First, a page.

The health-care prognosis is bad, so why didn’t the budget address funding?
The health-care prognosis is bad, so why didn’t the budget address funding?
HEALTH CARE is supposed to be just about everybody’s most pressing concern. Paul Martin calls it, along with education, his top priority. Health devours by far the biggest portion of provincial budgets—around 40 per cent—so premiers obsess over it. Polls show that it’s the Canadian public’s foremost worry.
Given all that, you’d think it would be the dominant national political issue. But while last week’s federal budget did contain a bundle of health measures—including a longpromised, one-time-only $2-billion top-up health payment to the provinces, and a new public agency to deal with the next SARS— it was all but silent on the funding crunch that’s threatening medicare. And though federal Health Minister Pierre Pettigrew mused after the budget was tabled about Ottawa’s desire to negotiate an ambitious 10year fix for the system, he offered absolutely no details. “The signals are mixed—the budget negative, Pettigrew’s comments positive,” said Manitoba Premier Gary Doer. “They’ve demonstrated, in fact, that they don’t have a plan.”
LI BERALS point to Martin’s planned August meeting with the premiers as the time to strike a new deal
Canadians might well be forgiven for imagining the plan was already in place. Roy Romanow delivered what was touted as a landmark royal commission report on health care in December 2002, and optimists thought it would provide the key policy prescriptions. Along with more complicated reform ideas, Romanow urged Ottawa to boost federal funding to 25 per cent of provincial health spending, up from about 16 per cent now. That hasn’t happened, and Finance Minister Ralph Goodale made no commitment to hit the one-quarter target in his first budget—to the dismay of the provinces. Instead, federal Liberals point ahead to Martin’s planned meeting with the premiers in August as the time to strike a new long-term funding deal.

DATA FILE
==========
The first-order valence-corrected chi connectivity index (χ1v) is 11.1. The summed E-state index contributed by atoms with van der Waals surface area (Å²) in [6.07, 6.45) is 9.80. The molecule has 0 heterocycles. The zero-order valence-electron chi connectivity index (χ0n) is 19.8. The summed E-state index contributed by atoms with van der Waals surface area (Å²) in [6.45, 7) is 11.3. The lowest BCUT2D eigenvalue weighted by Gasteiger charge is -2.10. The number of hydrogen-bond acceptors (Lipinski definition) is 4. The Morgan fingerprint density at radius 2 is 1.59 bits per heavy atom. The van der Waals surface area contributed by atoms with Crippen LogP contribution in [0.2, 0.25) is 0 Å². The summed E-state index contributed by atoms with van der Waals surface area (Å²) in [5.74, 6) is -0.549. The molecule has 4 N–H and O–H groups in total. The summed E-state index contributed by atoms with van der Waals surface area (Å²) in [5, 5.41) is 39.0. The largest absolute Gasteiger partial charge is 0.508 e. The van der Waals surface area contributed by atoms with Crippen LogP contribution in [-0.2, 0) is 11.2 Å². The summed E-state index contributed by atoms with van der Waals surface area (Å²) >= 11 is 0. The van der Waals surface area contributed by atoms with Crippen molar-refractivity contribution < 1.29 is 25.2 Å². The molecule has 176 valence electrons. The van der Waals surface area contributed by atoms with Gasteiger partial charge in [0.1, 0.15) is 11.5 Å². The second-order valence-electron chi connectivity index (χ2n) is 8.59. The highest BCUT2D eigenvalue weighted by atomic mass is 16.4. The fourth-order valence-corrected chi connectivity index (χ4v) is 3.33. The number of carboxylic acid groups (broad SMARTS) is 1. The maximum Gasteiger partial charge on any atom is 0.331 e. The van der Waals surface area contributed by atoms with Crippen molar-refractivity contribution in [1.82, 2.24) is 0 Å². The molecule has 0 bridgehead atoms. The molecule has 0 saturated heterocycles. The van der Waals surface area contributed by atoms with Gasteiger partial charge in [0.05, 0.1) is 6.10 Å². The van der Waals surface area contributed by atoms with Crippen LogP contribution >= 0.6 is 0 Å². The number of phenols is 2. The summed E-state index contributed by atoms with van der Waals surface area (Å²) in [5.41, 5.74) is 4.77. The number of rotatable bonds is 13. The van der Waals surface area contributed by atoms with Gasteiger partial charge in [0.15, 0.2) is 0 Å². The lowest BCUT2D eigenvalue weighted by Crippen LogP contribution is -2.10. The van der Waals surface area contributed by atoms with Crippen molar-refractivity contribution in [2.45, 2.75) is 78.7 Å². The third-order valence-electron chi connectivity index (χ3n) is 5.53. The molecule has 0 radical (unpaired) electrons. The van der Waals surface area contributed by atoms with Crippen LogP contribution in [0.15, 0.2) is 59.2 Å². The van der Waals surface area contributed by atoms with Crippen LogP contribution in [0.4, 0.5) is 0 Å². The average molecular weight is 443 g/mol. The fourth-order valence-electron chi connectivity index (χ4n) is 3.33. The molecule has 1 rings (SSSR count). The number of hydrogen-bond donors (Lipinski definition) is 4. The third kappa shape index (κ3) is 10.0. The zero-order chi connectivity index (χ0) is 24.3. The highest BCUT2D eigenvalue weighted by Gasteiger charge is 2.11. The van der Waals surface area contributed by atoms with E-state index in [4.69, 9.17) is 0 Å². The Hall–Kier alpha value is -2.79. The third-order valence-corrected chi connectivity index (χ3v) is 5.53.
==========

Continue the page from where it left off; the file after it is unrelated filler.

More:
But that first ministers’ conference might be well after the spring election that many insiders are still predicting. Would health care even figure prominently in a campaign? Potentially not. The Liberals might decide to avoid showing their hand in a platform just before they expect to sit down to hard bargaining with the provinces. And their main adversaries, the Conservatives under newly elected leader Stephen Harper, seem reluctant to risk saying much, conscious of how badly the old Canadian Alliance was beaten up over that issue during the 2000 campaign for allegedly favouring two-tier health care.
But if the basic issue is generating frustratingly little action these days at the federal level, the provincial is quite another matter. Maclean’s has learned that Ontario Premier Dalton McGuinty’s government is closely studying a detailed proposal from two University of Toronto health economists, titled “Blueprint for Comprehensive Primary Health Care Reform in Ontario.” The report urges the government to push ahead with dramatic reforms that would eventually lead to most doctors working in so-called primary care groups, along with nurses and such other care providers as physiotherapists and pharmacists. Instead of doctors charging the provincial health insurance plan on a fee-for-service basis, the new groups would get an average annual fee of $566 per patient from the province to provide the full range of services. It’s an unusually detailed proposal along lines that have been widely discussed but tested in only a few innovative clinics.